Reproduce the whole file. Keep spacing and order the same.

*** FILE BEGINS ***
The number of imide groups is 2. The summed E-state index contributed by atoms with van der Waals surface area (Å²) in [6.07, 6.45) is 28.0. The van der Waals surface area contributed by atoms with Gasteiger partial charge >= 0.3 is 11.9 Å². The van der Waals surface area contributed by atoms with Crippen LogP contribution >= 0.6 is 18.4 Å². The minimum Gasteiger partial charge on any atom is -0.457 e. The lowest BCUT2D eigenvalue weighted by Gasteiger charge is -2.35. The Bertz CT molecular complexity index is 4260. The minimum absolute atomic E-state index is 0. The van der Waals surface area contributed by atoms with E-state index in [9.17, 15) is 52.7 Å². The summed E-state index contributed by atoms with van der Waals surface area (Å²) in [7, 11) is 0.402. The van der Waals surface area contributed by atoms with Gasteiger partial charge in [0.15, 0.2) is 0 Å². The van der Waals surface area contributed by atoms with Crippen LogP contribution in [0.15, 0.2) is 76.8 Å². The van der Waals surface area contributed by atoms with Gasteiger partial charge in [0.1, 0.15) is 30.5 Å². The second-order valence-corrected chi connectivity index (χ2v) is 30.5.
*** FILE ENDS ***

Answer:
The number of imide groups is 2. The summed E-state index contributed by atoms with van der Waals surface area (Å²) in [6.07, 6.45) is 28.0. The van der Waals surface area contributed by atoms with Gasteiger partial charge >= 0.3 is 11.9 Å². The van der Waals surface area contributed by atoms with Crippen LogP contribution >= 0.6 is 18.4 Å². The minimum Gasteiger partial charge on any atom is -0.457 e. The lowest BCUT2D eigenvalue weighted by Gasteiger charge is -2.35. The Bertz CT molecular complexity index is 4260. The minimum absolute atomic E-state index is 0. The van der Waals surface area contributed by atoms with E-state index in [9.17, 15) is 52.7 Å². The summed E-state index contributed by atoms with van der Waals surface area (Å²) in [7, 11) is 0.402. The van der Waals surface area contributed by atoms with Gasteiger partial charge in [0.15, 0.2) is 0 Å². The van der Waals surface area contributed by atoms with Crippen LogP contribution in [0.15, 0.2) is 76.8 Å². The van der Waals surface area contributed by atoms with Gasteiger partial charge in [0.1, 0.15) is 30.5 Å². The second-order valence-corrected chi connectivity index (χ2v) is 30.5.